Digital Purpose: A Reputation Driver for the Connected Age

By: Jeff Beringer, Global Head of Digital; Laura Sutphen, Head of Social Purpose

In January, Apple CEO Tim Cook found himself at the center of a storm. Two activist investors demanded the technology company do more to combat mobile addiction, particularly among children and teens. After intense media and consumer scrutiny, Apple agreed to make changes to help parents better manage screen time on the company’s blockbuster devices.

Today, virtually every business is in the midst of digital transformation. 

Technology is dramatically changing the way companies make and market products and interact with stakeholders. Brands that feed us, transport us, entertain us, and even heal us have all become de facto digital businesses. Not just hardware and software makers.

Most intentions of those embracing technology are pure: to deliver better experiences that people value, which, in turn, create business value and reward shareholders.

But a growing number of business leaders realize that digitization — even with the best intentions — can sometimes have unintended negative impacts on individuals or society at large. And these impacts have consequences for brand reputation.

CPG giant Unilever, which spends an estimated $2B on digital marketing each year, is addressing responsible use of technology head on. At the recent IAB Annual Leadership Meeting, company CMO Keith Weed put leading technology and media partners on notice. Unilever will pull digital marketing dollars from all platforms that create division in society or do not protect children.

Why? Because Unilever’s customers expect responsible use of technology. “It is acutely clear from the groundswell of consumer voices over recent months that people are becoming increasingly concerned about the impact of digital on wellbeing, on democracy – and on truth itself,” Weed said. “As a brand-led business, Unilever needs its consumers to have trust in our brands.”

Apple, Facebook, Unilever and many others are navigating a critical new area of corporate and brand reputation. At Golin, we call this Digital Purpose.

Digital Purpose is how every modern brand that leverages technology and data — in products, services, and marketing communications practices — keeps individual consumers and society at large safe from harm.

It is based on principles of responsibility, health and wellness, and safety. And for marketers and communicators, Digital Purpose has profound implications.

Digital Transformation Assessment

Digital Purpose requires companies to identify strengths and vulnerabilities in their own digital transformations. Businesses need to ask hard questions inside to understand how their own technologies might impact customers or society overall. This demands closer collaboration between internal PR, marketing and IT teams, which too often operate in silos today. Assessing the consequences of digitization helps companies prepare to manage crisis scenarios and also promote the positive effects of digital transformation more effectively.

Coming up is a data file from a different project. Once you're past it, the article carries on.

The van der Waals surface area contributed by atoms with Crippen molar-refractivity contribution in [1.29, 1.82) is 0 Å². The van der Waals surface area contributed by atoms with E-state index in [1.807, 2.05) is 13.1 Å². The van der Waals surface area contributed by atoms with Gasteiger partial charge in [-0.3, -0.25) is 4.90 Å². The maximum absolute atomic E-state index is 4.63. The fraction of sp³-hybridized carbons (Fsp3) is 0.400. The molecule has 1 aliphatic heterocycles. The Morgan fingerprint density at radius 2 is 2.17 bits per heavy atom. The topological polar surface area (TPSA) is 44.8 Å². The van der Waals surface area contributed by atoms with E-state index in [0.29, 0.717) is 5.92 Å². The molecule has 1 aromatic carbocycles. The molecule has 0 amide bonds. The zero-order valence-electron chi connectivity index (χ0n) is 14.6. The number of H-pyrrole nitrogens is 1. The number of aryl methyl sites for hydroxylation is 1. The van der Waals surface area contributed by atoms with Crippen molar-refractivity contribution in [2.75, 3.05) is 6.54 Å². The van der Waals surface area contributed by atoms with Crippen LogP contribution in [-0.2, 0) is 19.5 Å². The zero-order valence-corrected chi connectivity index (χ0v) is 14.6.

Consider Uber. The company that transformed the transportation industry has been testing autonomous vehicles in several U.S. markets. Promoted as an innovation that could make transportation safer and even more accessible, Uber’s reputation was dealt a stunning blow recently when one of its self-driving vehicles struck and killed a pedestrian. Media outlets and consumers questioned whether the company adequately assessed risks, and if Uber put the public in peril by putting new technology on the streets too quickly. For many, the company’s Digital Purpose remains unclear or misaligned with expectations.

Sizing Up Partner Use of Data & Technology

While it’s important to assess strengths and vulnerabilities inside, it’s also critical to examine the impact of technology used by outside partners like media outlets and platforms which serve up messages to a brand’s trusting consumers. Today’s stakeholders care about the company we keep and expect high standards and ethical, safe practices.

Brands must constantly assess the use of technology by their partners too, because missteps by partners can quickly impact a company’s own reputation.

Telling Your Brand’s Story 

It’s not enough just to understand the impacts of digital transformation. Businesses must also transparently and proactively communicate how they’re using technology responsibly or actions they’re taking to improve. For companies with vulnerabilities or missteps, we should regard Digital Purpose as a new crisis management scenario, requiring preparation, resolution, and long-term repair. And for leaders which have a positive Digital Purpose story to tell, they’re well-served to share it proudly to stand out from competitors.

Agencies can play an important supporting role, assessing vulnerabilities as neutral outsiders. We can partner with marketers and communicators to tell their Digital Purpose stories openly and honestly, building trust over time. And we can often help connect the dots between IT teams on the front lines of innovation with communications and marketing professionals tasked with brand protection and promotion.

Back in the day, it was enough for companies to “do well by doing good” through philanthropy and volunteerism. But today, the pace of change in our world is dizzying. And brands have more of a responsibility than ever to marry a greater sense of purpose with their promise to stakeholders and consumers.

None of us can fully know all the long-term impacts of technology on our employees, customers, and the world around us. But our stakeholders expect us to pay attention, innovate responsibly, and communicate transparently about digital transformation.

They’ll reward us when we do.